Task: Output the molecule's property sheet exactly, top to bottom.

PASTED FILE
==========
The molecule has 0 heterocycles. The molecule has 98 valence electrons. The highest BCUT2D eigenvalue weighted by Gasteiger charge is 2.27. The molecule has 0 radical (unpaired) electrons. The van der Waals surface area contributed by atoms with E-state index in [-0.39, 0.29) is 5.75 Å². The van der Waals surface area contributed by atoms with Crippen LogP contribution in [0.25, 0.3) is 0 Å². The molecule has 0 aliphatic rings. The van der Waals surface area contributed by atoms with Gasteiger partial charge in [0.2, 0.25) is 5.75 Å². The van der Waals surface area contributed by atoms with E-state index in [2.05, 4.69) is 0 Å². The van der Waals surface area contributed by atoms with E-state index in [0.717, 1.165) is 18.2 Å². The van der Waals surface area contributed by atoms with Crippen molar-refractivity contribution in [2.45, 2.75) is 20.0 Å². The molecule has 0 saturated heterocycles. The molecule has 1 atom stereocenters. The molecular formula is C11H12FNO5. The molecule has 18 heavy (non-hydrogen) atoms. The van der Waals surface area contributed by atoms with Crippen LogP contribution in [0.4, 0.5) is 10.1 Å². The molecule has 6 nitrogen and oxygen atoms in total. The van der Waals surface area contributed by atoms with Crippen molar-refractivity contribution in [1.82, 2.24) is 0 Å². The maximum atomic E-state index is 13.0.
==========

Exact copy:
The molecule has 0 heterocycles. The molecule has 98 valence electrons. The highest BCUT2D eigenvalue weighted by Gasteiger charge is 2.27. The molecule has 0 radical (unpaired) electrons. The van der Waals surface area contributed by atoms with E-state index in [-0.39, 0.29) is 5.75 Å². The van der Waals surface area contributed by atoms with Crippen LogP contribution in [0.25, 0.3) is 0 Å². The molecule has 0 aliphatic rings. The van der Waals surface area contributed by atoms with Gasteiger partial charge in [0.2, 0.25) is 5.75 Å². The van der Waals surface area contributed by atoms with E-state index in [2.05, 4.69) is 0 Å². The van der Waals surface area contributed by atoms with E-state index in [0.717, 1.165) is 18.2 Å². The van der Waals surface area contributed by atoms with Crippen molar-refractivity contribution in [2.45, 2.75) is 20.0 Å². The molecule has 0 saturated heterocycles. The molecule has 1 atom stereocenters. The molecular formula is C11H12FNO5. The molecule has 18 heavy (non-hydrogen) atoms. The van der Waals surface area contributed by atoms with Crippen LogP contribution in [0.4, 0.5) is 10.1 Å². The molecule has 6 nitrogen and oxygen atoms in total. The van der Waals surface area contributed by atoms with Crippen molar-refractivity contribution in [1.82, 2.24) is 0 Å². The maximum atomic E-state index is 13.0.